In this manner, the hydraulic piston 110, which has moved toward the multi-plate clutch, holds overlapping sections of the driven plates 106 and the drive plates 108 with the retaining plate 116. The holding force generates frictional force between contact surfaces of the driven plates 106 and contact surfaces of the drive plates 108, so that the brake 104 is engaged. This brakes the rotation of the rotor 112.

When the hydraulic fluid is conducted out of the hydraulic pressure chamber 114b through the hydraulic passage 114c to disengage the brake 104, the hydraulic piston 110 is moved away from the multi-plate clutch by the urging force of the compression spring 117 as shown in FIG. 6B. When the seal support 120 receives an urging force in a direction away from the multi-plate clutch from the compression spring 124, the lip seal member 122, 123 receives sliding resistance. Accordingly, the seal support 120 also receives transfer resistance. Since the seal support 120 is formed independently from the hydraulic piston 110, the seal support 120 separates from the hydraulic piston 110 as shown in FIG. 6B. As a result, the movement of the seal support 120 is delayed.

When the brake 104 is disengaged, the hydraulic piston 110 does not receive sliding resistance of the lip seal members 122, 123. Therefore, when the hydraulic pressure in the hydraulic pressure chamber 114b is lowered as indicated by a solid line in the timing chart of FIG. 7 (t20), the hydraulic piston 110 separates from the seal support 120, and the stroking amount of the hydraulic piston 110 is rapidly reduced by the urging force of the compression spring 117 (t20-t21). That is, the brake 104 is promptly disengaged. After the hydraulic piston 110 returns to the initial position when the stopper 110b of the hydraulic piston 110 contacts the end face of the hydraulic pressure chamber 114b, the seal support 120 overtakes the hydraulic piston 110. Accordingly, the brake 104 returns to the state shown in FIG. 4.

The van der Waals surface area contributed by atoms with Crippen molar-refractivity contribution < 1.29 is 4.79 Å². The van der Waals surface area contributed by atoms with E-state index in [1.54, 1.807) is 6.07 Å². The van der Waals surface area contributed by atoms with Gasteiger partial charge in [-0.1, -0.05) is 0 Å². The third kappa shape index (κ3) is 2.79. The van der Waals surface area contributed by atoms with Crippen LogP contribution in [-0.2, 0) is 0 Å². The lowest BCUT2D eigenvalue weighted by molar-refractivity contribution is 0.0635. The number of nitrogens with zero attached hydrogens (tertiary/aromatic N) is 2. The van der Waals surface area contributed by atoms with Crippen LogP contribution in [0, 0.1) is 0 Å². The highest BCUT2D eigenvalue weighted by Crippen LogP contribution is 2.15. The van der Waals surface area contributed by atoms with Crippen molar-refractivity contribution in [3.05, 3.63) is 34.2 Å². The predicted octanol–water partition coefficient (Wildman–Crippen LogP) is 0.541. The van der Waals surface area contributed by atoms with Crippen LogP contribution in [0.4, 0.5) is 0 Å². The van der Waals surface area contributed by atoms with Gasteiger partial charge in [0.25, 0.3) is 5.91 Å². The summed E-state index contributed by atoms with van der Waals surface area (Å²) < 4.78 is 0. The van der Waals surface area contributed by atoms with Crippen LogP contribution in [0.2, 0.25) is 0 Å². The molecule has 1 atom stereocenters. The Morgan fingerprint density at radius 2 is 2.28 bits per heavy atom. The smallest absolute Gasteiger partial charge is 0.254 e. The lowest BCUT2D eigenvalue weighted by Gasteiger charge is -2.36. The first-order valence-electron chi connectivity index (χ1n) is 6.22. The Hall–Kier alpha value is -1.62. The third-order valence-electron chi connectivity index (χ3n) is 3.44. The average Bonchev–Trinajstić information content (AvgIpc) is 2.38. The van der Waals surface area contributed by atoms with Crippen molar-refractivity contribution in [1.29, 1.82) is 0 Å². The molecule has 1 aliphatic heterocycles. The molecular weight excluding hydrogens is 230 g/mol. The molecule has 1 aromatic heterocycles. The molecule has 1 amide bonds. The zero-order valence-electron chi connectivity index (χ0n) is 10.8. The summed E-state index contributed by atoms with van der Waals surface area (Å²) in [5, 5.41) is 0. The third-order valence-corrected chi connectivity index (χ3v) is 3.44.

Broken line in FIG. 7 represents a case of a brake of a comparison example. This brake is not provided with the seal support 120, and the lip seal members 122, 123 are attached to the hydraulic piston 110. In such a comparison example, the frictional force between each of the lip seal members 122, 123 and the corresponding one of the inner surfaces 114d, 114e of the hydraulic pressure chamber 114b is great. The fictional force thus acts as resistance against the urging force of the compression spring 117. Therefore, the stroking amount of the hydraulic piston 110 is slowly reduced (t20-t22), which delays the disengagement of the brake 104.

The second embodiment described above has the following advantages.